Police in Texas likely would have prevented the cold-blooded killing of a college police officer this week had the suspect been Black. In fact, they had at least two chances to do so. Instead, Hollis Daniels III was able to shoot Texas Tech University police officer Floyd East Jr. in the head Monday night after being accused of stealing a gun and busted for drugs within 24 hours.
The otherwise unfathomable episode can’t be credited to anything other than White privilege, Lubbock Police Chief Greg Stevens all but confirmed Thursday.
Even before the 19-year-old freshman pulled the trigger — one day before, to be exact — he was stopped by police, who was told he had stolen a gun from a nearby home, the Associated Press reported. But when officers approached, Daniels flat-out refused their request to search the car.
“Ultimately, it would have been unconstitutional for the officers to search the vehicle,” Stevens said. Can anyone truthfully imagine the same constitutional courtesy being afforded to any suspect of color?
Instead, Daniels, presumably armed with what would become a murder weapon, rode away scrutiny-free exactly one week after a White male terrorist in Las Vegas unleashed the worst mass killing the country has ever seen. He wasn’t forcibly removed from his car. There was no illegal chokehold. Police didn’t call for backup immediately. Just an apparent collective shrug from officers before Daniels drove away.
The very next night, Daniels was arrested for possession of drugs and drug paraphernalia in his campus dorm room. But something funny happened after that: He was apparently never frisked and his hands were never placed in any type of restraints. Ever.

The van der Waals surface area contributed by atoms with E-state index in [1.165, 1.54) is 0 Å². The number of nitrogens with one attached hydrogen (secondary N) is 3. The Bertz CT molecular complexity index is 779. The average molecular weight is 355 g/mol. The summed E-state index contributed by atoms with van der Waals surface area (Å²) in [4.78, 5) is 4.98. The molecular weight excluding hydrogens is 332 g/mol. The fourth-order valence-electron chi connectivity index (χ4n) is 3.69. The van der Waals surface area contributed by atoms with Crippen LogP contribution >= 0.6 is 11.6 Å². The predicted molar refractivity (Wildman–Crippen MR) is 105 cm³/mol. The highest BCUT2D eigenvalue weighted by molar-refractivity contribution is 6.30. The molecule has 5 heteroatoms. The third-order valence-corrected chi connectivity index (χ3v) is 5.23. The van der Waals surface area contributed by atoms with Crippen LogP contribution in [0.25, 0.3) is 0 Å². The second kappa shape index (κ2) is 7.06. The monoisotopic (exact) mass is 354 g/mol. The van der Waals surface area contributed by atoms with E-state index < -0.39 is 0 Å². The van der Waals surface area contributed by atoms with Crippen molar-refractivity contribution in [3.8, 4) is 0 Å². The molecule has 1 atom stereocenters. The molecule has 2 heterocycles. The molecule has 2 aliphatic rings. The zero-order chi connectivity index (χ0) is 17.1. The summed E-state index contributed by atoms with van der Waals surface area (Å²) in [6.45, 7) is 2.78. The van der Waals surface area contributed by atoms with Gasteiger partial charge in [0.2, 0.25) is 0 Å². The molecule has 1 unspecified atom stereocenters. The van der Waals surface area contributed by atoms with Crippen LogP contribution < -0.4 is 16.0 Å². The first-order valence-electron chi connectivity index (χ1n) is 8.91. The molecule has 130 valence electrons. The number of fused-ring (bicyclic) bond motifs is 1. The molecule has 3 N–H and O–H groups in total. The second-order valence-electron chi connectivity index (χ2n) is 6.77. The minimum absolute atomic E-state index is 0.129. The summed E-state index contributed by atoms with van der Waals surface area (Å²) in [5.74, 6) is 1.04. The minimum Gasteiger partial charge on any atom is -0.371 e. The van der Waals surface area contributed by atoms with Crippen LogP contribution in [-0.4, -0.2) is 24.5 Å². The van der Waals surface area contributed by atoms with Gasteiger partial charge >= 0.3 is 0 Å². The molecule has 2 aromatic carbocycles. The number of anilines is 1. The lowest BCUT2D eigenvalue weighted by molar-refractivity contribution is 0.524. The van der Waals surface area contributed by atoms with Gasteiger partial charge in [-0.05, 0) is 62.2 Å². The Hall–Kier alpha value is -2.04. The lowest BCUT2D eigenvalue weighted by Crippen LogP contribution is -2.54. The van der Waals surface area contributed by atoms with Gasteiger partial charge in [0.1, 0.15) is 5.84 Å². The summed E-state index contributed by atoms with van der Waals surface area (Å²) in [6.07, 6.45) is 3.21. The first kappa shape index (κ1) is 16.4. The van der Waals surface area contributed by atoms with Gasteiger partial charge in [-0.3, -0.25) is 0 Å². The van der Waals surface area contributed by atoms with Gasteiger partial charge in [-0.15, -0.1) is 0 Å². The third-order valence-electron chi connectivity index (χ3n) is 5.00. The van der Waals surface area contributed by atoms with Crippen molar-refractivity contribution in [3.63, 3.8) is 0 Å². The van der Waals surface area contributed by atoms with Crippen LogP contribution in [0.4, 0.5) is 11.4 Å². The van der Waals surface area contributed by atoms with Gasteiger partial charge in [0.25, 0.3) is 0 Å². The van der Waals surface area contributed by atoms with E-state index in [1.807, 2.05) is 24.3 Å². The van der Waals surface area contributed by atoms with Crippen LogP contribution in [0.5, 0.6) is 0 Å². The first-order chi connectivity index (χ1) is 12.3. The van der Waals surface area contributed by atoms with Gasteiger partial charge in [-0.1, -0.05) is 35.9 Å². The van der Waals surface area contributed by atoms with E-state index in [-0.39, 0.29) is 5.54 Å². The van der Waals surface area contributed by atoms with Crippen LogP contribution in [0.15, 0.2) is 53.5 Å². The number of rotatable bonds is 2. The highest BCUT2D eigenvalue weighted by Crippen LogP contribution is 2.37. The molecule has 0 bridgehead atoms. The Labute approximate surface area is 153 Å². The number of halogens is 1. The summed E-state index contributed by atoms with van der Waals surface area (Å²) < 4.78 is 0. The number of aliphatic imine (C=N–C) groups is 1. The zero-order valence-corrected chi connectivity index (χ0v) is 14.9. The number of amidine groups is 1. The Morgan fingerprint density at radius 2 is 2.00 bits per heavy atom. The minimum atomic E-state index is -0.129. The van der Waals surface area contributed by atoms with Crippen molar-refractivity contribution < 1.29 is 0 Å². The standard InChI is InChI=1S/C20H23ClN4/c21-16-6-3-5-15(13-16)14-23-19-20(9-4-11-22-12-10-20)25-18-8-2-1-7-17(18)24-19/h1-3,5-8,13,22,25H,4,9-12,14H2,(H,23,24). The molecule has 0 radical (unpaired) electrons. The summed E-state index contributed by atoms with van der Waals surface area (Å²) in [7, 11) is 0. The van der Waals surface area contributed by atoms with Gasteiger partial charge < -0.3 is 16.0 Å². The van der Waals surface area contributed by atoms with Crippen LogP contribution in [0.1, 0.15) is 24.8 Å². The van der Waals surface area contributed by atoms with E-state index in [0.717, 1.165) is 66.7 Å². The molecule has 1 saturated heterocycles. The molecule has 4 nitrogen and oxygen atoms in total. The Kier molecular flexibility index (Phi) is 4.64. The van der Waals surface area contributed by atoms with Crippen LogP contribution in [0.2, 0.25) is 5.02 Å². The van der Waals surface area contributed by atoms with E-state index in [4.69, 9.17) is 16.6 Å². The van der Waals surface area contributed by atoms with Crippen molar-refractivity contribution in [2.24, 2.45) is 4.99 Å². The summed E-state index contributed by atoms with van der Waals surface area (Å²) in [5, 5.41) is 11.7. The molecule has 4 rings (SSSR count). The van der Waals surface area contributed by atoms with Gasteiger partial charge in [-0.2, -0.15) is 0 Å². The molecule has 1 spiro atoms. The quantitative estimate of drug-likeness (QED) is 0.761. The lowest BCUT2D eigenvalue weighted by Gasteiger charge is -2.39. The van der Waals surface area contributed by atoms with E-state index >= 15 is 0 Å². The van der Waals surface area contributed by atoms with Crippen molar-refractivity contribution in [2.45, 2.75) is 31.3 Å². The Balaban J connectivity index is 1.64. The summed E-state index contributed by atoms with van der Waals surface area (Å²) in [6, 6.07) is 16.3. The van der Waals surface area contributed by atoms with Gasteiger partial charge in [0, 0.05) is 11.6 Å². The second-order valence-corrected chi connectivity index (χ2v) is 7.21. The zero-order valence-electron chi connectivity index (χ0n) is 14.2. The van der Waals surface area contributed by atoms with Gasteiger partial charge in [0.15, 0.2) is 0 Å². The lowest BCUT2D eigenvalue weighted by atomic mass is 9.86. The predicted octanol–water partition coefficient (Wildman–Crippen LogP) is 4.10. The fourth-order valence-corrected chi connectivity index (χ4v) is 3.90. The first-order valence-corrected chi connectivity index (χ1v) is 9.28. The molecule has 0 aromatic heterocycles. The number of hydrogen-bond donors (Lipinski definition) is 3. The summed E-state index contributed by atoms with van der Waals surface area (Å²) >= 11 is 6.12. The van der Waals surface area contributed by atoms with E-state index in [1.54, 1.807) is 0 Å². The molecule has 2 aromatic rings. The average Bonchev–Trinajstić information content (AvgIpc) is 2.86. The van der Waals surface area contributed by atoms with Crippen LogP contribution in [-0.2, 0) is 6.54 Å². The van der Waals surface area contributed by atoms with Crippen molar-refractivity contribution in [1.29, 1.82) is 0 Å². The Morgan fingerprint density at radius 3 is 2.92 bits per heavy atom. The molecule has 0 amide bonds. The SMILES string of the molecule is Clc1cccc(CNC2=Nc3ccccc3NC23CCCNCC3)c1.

It’s quite literally impossible to believe a Black person of any age or gender would experience the same fate — especially in Texas, motorist Sandra Bland changed lanes without signaling before she was pulled over and aggressively arrested for a simple moving violation in 2015. Bland would later be found hanged to death under questionable circumstances in her cell.
And so it followed, in the campus police station, that a hands-free Daniels was “able to gain access to a weapon” and shoot East in the head before running out of the police station, Stevens said. “He was searched during his time in custody,” Stevens added, but refused to say if that search took place in the dorm or the police station. Clearly, that answer is obvious in retrospect.
But perhaps most glaring is not just how Daniels, inside a police station, managed to get a gun — likely the same one he was accused of stealing that he was already armed with when he was busted in his dorm — but how he was able to run away untouched. No one shot at his back as he ran away or anything. It was unclear how many other officers were in the station at the time, but either way, Daniels was able to run away. Just like that.
When officers finally tracked him down, Daniels was captured and taken into custody. Alive. The smirk on Daniels’ face in his mugshot showed no signs of bruising or other evidence there was a struggle during his second arrest of the night. The only thing that was missing was a Burger King dinner after he got booked for capital murder.
Meanwhile, as Daniels was breathing safely in his cell, chances are at least one Black male has found himself in any of the multiple scenarios Daniels managed to escape from. But unlike Daniel’s fate, chances are also that Black suspect wouldn’t be so privileged.